If you’re on Universal Credit, in receipt of benefit, your options for loans may be limited. There are still many lenders that offer loans for benefits claimants, though the terms might be a little different.
Universal Credit can have an impact on your chances of loan approval. Being on benefits is a sign that you’re on low income or no employment income at all. If you’re out of work or not earning enough to cover your living costs, lenders will often assume that they’re unlikely to get their money back.
Loans: What Is Universal Credit?
If you’re in receipt of Universal Credit, it helps to know what this benefit covers. Universal Credit has replaced several older benefits including Child Tax Credit, Income Support and Housing Benefit. Income-Based Jobseeker’s Allowance (JSA), Employment and Support Allowance (ESA) and Working Tax Credit are also under this umbrella.
With Universal Credit covering so many different benefits, lenders can’t tell exactly why you’re getting money from the government. They need to make some assumptions, though they’ll typically assume that you’re not earning much money and may rely on your benefits for living costs.
Loans Available on Universal Credit
Being on Universal Credit, having low income or no income at all, will have an impact on what loans you can apply for. You’ve likely got a poor credit rating, which will add to your problems finding loans.
In most cases, if you’re in receipt of benefits, you’ll need to look for bad credit loans. Approval rates are lower and interest rates are higher, so if you manage to get a loan it’ll probably be very expensive.
Applying for a loan on Universal Credit isn’t particularly difficult. In place of proof of employment income, you’ll be asked for your benefits statements. Just as with any other loan application, you’ll need to show that your income is higher than your outgoings.
To improve your chances of approval, you should spend some time looking over your budget. Cut your costs and outgoings wherever you can. You may not be able to increase your income, but you can reduce the money going out.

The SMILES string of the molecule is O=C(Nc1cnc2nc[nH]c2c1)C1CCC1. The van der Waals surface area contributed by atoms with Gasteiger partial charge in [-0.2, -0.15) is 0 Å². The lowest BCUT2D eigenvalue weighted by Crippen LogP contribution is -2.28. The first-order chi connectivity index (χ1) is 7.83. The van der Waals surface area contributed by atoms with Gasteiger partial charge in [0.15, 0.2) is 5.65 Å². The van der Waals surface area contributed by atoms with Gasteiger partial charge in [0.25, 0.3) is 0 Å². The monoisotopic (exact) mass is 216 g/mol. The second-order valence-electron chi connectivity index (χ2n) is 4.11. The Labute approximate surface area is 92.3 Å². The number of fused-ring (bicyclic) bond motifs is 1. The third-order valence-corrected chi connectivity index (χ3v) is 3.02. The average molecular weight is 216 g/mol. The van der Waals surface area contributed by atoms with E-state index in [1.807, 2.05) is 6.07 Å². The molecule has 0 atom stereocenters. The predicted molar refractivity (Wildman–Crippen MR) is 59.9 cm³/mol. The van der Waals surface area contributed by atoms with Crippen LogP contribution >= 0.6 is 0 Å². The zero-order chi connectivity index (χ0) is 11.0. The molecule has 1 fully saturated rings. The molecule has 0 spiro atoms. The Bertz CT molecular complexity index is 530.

Risks of Loans on Universal Credit
When you borrow money there are always risks involved. Anyone can find that their income drops or stops. Anyone can face a financial emergency that takes away their money unexpectedly.
We all think we can keep up with loan repayments, but many get a shock if their car breaks down or the washing machine stops working. There are many things in life that we struggle without and might need to replace fairly quickly.
If you miss loan payments, you’ll damage your credit rating. You may be chased for the debt and your costs will begin to mount up. Your debt gets higher and higher, making it harder to manage.
If you’re on Universal Credit, your income is dependent on the Universal Credit system. This adds an extra challenge, as you’re not in control of when your money reaches your bank account. Universal Credit payments can change without much warning, so you should be sure that you can repay your debt even if your income is delayed. You’ll also have less disposable income, which means paying for these hardships can be trickier to arrange even with support.
Loan Types on Universal Credit
If you’re in receipt of Universal Credit, you’ll probably need a short-term loan for a relatively small amount of money. Bad credit loans and payday loans are probably the first loans you’ll think of.
Bad credit loans, and payday loans, are some of the easiest to get. These are unsecured loans, so your other belongings aren’t at risk. Payday loans have high interest rates, though the industry is regulated so you’ll never pay back more than double what you borrowed in the first place. Also, many payday loan providers will require proof of a stable income.
You might also like to look into crisis loans, specifically for people on benefits. Even better, skip the loans completely and see if you’re eligible for any kind of emergency grant. For people on benefits, financial support could come in non-repayable forms.
A Budgeting Advance, provided by the government, could help with emergency costs. These can be used to buy appliances, clothes or costs linked to applying for jobs. They can also cover other costs like moving house, paying rent or emergency travel.
These government loans don’t have interest added, so you’ll only pay back what you borrowed and it’ll be repaid through your Universal Credit. It may be best to use a Budgeting Advance to clear other outstanding debts elsewhere.